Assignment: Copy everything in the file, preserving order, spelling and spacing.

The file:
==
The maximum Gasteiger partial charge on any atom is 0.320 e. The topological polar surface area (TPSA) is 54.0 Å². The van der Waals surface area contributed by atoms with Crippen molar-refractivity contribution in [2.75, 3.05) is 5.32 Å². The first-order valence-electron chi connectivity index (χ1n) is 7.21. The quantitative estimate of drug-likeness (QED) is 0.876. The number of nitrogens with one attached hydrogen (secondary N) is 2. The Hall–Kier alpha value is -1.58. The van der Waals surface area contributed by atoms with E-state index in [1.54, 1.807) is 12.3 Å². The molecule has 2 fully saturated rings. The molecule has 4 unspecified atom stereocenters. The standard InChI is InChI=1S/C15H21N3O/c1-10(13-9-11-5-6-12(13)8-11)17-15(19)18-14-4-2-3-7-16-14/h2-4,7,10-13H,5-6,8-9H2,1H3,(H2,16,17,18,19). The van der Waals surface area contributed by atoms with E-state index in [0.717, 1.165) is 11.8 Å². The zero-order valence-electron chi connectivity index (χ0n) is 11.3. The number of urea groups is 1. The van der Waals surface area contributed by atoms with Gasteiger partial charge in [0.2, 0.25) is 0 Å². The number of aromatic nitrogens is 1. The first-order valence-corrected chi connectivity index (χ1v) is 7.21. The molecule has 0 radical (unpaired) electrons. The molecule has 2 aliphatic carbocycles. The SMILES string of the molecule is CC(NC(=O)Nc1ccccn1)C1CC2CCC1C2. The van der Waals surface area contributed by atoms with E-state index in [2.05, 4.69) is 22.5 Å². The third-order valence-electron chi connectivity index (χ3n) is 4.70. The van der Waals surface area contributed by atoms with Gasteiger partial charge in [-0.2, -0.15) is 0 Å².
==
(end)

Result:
The maximum Gasteiger partial charge on any atom is 0.320 e. The topological polar surface area (TPSA) is 54.0 Å². The van der Waals surface area contributed by atoms with Crippen molar-refractivity contribution in [2.75, 3.05) is 5.32 Å². The first-order valence-electron chi connectivity index (χ1n) is 7.21. The quantitative estimate of drug-likeness (QED) is 0.876. The number of nitrogens with one attached hydrogen (secondary N) is 2. The Hall–Kier alpha value is -1.58. The van der Waals surface area contributed by atoms with E-state index in [1.54, 1.807) is 12.3 Å². The molecule has 2 fully saturated rings. The molecule has 4 unspecified atom stereocenters. The standard InChI is InChI=1S/C15H21N3O/c1-10(13-9-11-5-6-12(13)8-11)17-15(19)18-14-4-2-3-7-16-14/h2-4,7,10-13H,5-6,8-9H2,1H3,(H2,16,17,18,19). The van der Waals surface area contributed by atoms with E-state index in [0.717, 1.165) is 11.8 Å². The zero-order valence-electron chi connectivity index (χ0n) is 11.3. The number of urea groups is 1. The van der Waals surface area contributed by atoms with Gasteiger partial charge in [0.2, 0.25) is 0 Å². The number of aromatic nitrogens is 1. The first-order valence-corrected chi connectivity index (χ1v) is 7.21. The molecule has 0 radical (unpaired) electrons. The molecule has 2 aliphatic carbocycles. The SMILES string of the molecule is CC(NC(=O)Nc1ccccn1)C1CC2CCC1C2. The van der Waals surface area contributed by atoms with E-state index in [2.05, 4.69) is 22.5 Å². The third-order valence-electron chi connectivity index (χ3n) is 4.70. The van der Waals surface area contributed by atoms with Gasteiger partial charge in [-0.2, -0.15) is 0 Å².